1. Civil appeals
The Supreme Court of Judicature, established in 1875, incorporated the existing central law courts, common law and equity, into a new High Court of Justice, with a separate Appeal Court. Until 1966, the Appeal Court dealt with civil cases only, hearing civil appeals from the High Court and, after 1934, appeals directly from county courts. It was only subject to further appeal to the House of Lords in certain cases, approved by the Court of Appeal itself or by the Appeals Committee of the House of the Lords. It also heard appeals from certain administrative bodies, such as the Lands Tribunal, the Patents Appeal Tribunal and the Income Tax Commissioners.
Most records held here relating to appeal cases give very few details about the original case and only briefly note the decision on appeal, without giving reasons. Written arguments were not submitted to the Appeal Court but the case was argued out in court. Members of the Court were supplied with the Notice of Appeal and the existing pleadings, orders and written evidence that had been submitted to the court appealed from, together with transcripts of verbal evidence (judge's notes in county court cases) and the judgment, but these were then filed by type or destroyed. Following the recommendations of the Report of the Committee on Legal Records (Cmnd 3084, 1966), High Court records which are arranged by type - for example orders, pleadings or affidavits - are no longer transferred to The National Archives in bulk, but comprise a 2% random sample of all cases together with certain other cases considered to be of historical interest. Such records are now in J 83 and J 84 and consist of dossiers containing all the preservable documents in the case. Confidential papers are closed for various periods.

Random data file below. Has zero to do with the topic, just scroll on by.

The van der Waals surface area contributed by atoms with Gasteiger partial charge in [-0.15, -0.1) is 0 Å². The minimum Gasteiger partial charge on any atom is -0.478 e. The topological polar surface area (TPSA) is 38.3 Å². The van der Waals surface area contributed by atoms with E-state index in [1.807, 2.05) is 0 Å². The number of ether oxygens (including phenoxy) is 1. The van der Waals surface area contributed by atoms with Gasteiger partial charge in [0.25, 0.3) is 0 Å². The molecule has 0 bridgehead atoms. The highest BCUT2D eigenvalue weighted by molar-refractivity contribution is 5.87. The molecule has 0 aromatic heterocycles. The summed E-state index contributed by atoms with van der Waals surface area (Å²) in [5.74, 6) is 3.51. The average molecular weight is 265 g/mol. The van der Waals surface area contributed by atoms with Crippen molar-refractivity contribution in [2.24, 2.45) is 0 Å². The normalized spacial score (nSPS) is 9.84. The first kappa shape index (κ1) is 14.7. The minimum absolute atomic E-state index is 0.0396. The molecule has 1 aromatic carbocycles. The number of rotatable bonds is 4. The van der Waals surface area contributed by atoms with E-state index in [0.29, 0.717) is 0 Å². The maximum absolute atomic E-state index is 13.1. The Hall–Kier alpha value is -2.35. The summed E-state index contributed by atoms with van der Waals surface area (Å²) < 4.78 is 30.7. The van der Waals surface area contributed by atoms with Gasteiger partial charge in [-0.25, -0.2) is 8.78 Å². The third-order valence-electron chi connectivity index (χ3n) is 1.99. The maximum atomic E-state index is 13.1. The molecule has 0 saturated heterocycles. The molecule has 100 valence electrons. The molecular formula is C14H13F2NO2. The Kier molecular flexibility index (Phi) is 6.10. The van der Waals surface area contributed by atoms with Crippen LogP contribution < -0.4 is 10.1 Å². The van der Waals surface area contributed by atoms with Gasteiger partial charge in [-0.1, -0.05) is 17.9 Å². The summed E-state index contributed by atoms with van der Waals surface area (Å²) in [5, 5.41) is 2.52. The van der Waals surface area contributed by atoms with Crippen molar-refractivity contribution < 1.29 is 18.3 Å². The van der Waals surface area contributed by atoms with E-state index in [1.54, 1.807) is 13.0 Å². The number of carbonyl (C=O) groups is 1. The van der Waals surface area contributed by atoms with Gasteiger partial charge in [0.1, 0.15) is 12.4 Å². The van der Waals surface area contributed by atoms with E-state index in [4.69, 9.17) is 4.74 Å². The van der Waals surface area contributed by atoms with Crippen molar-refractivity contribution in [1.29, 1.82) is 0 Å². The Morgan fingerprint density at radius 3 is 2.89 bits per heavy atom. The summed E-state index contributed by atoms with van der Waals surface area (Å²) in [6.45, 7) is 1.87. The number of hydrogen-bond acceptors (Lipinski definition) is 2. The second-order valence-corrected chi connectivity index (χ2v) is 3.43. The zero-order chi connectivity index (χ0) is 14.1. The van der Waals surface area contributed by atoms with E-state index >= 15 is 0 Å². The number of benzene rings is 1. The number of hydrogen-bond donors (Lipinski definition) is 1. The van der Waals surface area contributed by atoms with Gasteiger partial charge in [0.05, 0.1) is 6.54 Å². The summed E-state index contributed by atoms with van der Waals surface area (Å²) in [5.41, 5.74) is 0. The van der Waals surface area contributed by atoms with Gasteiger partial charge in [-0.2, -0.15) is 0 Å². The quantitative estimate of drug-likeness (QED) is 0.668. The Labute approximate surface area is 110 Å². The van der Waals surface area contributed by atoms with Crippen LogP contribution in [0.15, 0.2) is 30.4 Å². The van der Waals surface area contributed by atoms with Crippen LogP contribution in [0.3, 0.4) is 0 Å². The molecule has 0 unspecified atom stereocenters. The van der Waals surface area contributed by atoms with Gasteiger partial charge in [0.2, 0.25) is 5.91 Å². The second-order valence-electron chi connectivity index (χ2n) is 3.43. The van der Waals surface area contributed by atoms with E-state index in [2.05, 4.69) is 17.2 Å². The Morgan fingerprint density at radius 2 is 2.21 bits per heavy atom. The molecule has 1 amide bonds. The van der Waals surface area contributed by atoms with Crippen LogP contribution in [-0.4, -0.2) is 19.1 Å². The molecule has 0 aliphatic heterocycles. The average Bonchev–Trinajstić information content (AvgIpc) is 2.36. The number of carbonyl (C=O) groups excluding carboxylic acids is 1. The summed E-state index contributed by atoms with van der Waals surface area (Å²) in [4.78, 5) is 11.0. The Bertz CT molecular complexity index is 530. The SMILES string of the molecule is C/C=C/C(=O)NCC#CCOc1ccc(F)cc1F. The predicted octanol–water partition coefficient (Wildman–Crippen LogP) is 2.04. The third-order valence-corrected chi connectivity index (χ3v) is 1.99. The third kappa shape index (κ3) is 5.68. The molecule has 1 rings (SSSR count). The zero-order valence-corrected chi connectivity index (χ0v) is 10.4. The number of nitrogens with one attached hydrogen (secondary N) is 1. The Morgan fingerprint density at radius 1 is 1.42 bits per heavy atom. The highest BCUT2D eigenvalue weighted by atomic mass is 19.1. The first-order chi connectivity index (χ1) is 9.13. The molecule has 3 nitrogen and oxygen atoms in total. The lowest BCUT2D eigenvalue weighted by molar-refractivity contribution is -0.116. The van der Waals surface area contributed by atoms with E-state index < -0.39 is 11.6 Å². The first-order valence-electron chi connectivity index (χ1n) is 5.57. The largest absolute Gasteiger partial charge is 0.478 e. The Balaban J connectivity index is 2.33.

Those for 1951-1980 have been published on microfiche by HMSO, together with an index of plaintiffs and defendants available at The British Library. The Law Society Library also holds a copy of the index and will provide copies of individual judgements for a fee.
Significant cases are likely to have been published in The Law Reports, giving the basic facts and arguments and the reason the court may have given for its judgment. Law reports were also published in The Times (from 1884), which can be viewed online at The National Archives. The Guildhall Library holds various collections of published law reports.
If the case came to the Court of Appeal from Chancery Division of the High Court, an entry to this effect and the decision reached by the Appeal Court, for the period 1875-1955 should be recorded in the Entry Books of Decrees and Orders in J 15. Registrars' Court Books and Minutes Books in J 56, sampled after 1927, may also record proceedings before the Court of Appeal. One surviving minute book of the Court of Appeal for 1882-1884 in J 60/25 relates mainly to Queen's Bench Division cases. If the case came to the Court of Appeal from Queen's/King's Bench Division or Exchequer Division before 1880, judgements by the Appeal Court for 1875-1906 are recorded in chronological order in the Rule Books in KB 25 - most volumes have internal indexes but entries are brief and give little detail about the case. The Rule Books also contain appeals from other courts, mainly county court cases relating to workmen's compensation after 1897.